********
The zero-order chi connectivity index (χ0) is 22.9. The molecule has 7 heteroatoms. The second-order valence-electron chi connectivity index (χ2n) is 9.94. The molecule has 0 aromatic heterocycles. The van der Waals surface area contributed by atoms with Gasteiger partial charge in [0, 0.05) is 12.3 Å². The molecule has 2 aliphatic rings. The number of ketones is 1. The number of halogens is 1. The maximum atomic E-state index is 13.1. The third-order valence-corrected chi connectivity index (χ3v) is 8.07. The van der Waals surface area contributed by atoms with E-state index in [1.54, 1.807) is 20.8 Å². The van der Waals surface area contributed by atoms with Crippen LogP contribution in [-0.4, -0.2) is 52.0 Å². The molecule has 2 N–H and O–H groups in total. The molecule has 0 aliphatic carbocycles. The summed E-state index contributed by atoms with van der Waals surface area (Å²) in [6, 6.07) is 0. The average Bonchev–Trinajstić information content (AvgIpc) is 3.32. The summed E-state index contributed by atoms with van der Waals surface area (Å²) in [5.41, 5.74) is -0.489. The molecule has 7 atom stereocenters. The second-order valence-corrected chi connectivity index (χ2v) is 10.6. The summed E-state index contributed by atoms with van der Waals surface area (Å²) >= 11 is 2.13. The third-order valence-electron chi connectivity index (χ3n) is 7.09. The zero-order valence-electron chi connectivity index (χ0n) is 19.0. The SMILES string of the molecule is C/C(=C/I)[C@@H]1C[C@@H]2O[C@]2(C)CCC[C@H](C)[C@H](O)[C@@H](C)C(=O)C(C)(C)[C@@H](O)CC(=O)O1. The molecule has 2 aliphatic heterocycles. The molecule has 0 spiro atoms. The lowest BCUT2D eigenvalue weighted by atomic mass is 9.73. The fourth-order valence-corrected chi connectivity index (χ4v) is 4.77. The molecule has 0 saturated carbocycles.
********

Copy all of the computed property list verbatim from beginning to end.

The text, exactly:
The zero-order chi connectivity index (χ0) is 22.9. The molecule has 7 heteroatoms. The second-order valence-electron chi connectivity index (χ2n) is 9.94. The molecule has 0 aromatic heterocycles. The van der Waals surface area contributed by atoms with Gasteiger partial charge in [0, 0.05) is 12.3 Å². The molecule has 2 aliphatic rings. The number of ketones is 1. The number of halogens is 1. The maximum atomic E-state index is 13.1. The third-order valence-corrected chi connectivity index (χ3v) is 8.07. The van der Waals surface area contributed by atoms with E-state index in [1.54, 1.807) is 20.8 Å². The van der Waals surface area contributed by atoms with Crippen LogP contribution in [-0.4, -0.2) is 52.0 Å². The molecule has 2 N–H and O–H groups in total. The molecule has 0 aliphatic carbocycles. The summed E-state index contributed by atoms with van der Waals surface area (Å²) in [6, 6.07) is 0. The average Bonchev–Trinajstić information content (AvgIpc) is 3.32. The summed E-state index contributed by atoms with van der Waals surface area (Å²) in [5.41, 5.74) is -0.489. The molecule has 7 atom stereocenters. The second-order valence-corrected chi connectivity index (χ2v) is 10.6. The summed E-state index contributed by atoms with van der Waals surface area (Å²) >= 11 is 2.13. The third-order valence-electron chi connectivity index (χ3n) is 7.09. The zero-order valence-electron chi connectivity index (χ0n) is 19.0. The SMILES string of the molecule is C/C(=C/I)[C@@H]1C[C@@H]2O[C@]2(C)CCC[C@H](C)[C@H](O)[C@@H](C)C(=O)C(C)(C)[C@@H](O)CC(=O)O1. The molecule has 2 aliphatic heterocycles. The molecule has 0 spiro atoms. The lowest BCUT2D eigenvalue weighted by atomic mass is 9.73. The fourth-order valence-corrected chi connectivity index (χ4v) is 4.77. The molecule has 0 saturated carbocycles.